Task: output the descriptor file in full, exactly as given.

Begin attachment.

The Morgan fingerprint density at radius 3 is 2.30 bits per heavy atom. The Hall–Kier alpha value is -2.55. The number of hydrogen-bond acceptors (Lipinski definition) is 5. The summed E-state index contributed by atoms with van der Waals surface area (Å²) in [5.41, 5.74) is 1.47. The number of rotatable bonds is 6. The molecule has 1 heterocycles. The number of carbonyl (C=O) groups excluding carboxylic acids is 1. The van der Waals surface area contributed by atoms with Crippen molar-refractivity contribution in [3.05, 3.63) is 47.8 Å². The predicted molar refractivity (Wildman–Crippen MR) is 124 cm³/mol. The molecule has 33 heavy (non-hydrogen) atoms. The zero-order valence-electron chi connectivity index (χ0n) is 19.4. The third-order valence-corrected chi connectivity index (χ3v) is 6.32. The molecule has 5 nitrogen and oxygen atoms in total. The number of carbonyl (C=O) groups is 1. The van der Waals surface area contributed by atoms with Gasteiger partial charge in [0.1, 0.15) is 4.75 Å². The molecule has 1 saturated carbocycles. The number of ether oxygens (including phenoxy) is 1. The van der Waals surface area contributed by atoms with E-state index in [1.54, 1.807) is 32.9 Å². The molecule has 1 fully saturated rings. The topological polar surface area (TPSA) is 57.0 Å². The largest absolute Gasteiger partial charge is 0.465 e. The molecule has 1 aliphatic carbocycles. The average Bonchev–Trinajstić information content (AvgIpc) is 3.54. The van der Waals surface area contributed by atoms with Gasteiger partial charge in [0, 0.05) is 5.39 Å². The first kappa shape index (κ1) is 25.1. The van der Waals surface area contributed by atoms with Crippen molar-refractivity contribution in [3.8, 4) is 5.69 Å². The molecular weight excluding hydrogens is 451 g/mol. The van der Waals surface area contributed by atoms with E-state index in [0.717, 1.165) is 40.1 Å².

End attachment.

The Morgan fingerprint density at radius 3 is 2.30 bits per heavy atom. The Hall–Kier alpha value is -2.55. The number of hydrogen-bond acceptors (Lipinski definition) is 5. The summed E-state index contributed by atoms with van der Waals surface area (Å²) in [5.41, 5.74) is 1.47. The number of rotatable bonds is 6. The molecule has 1 heterocycles. The number of carbonyl (C=O) groups excluding carboxylic acids is 1. The van der Waals surface area contributed by atoms with Crippen molar-refractivity contribution in [3.05, 3.63) is 47.8 Å². The predicted molar refractivity (Wildman–Crippen MR) is 124 cm³/mol. The molecule has 33 heavy (non-hydrogen) atoms. The zero-order valence-electron chi connectivity index (χ0n) is 19.4. The third-order valence-corrected chi connectivity index (χ3v) is 6.32. The molecule has 5 nitrogen and oxygen atoms in total. The number of carbonyl (C=O) groups is 1. The van der Waals surface area contributed by atoms with Gasteiger partial charge in [0.1, 0.15) is 4.75 Å². The molecule has 1 saturated carbocycles. The number of ether oxygens (including phenoxy) is 1. The van der Waals surface area contributed by atoms with E-state index in [1.54, 1.807) is 32.9 Å². The molecule has 1 fully saturated rings. The topological polar surface area (TPSA) is 57.0 Å². The largest absolute Gasteiger partial charge is 0.465 e. The molecule has 1 aliphatic carbocycles. The average Bonchev–Trinajstić information content (AvgIpc) is 3.54. The van der Waals surface area contributed by atoms with Gasteiger partial charge in [0, 0.05) is 5.39 Å². The first kappa shape index (κ1) is 25.1. The van der Waals surface area contributed by atoms with Crippen molar-refractivity contribution in [3.8, 4) is 5.69 Å². The molecular weight excluding hydrogens is 451 g/mol. The van der Waals surface area contributed by atoms with E-state index in [0.717, 1.165) is 40.1 Å².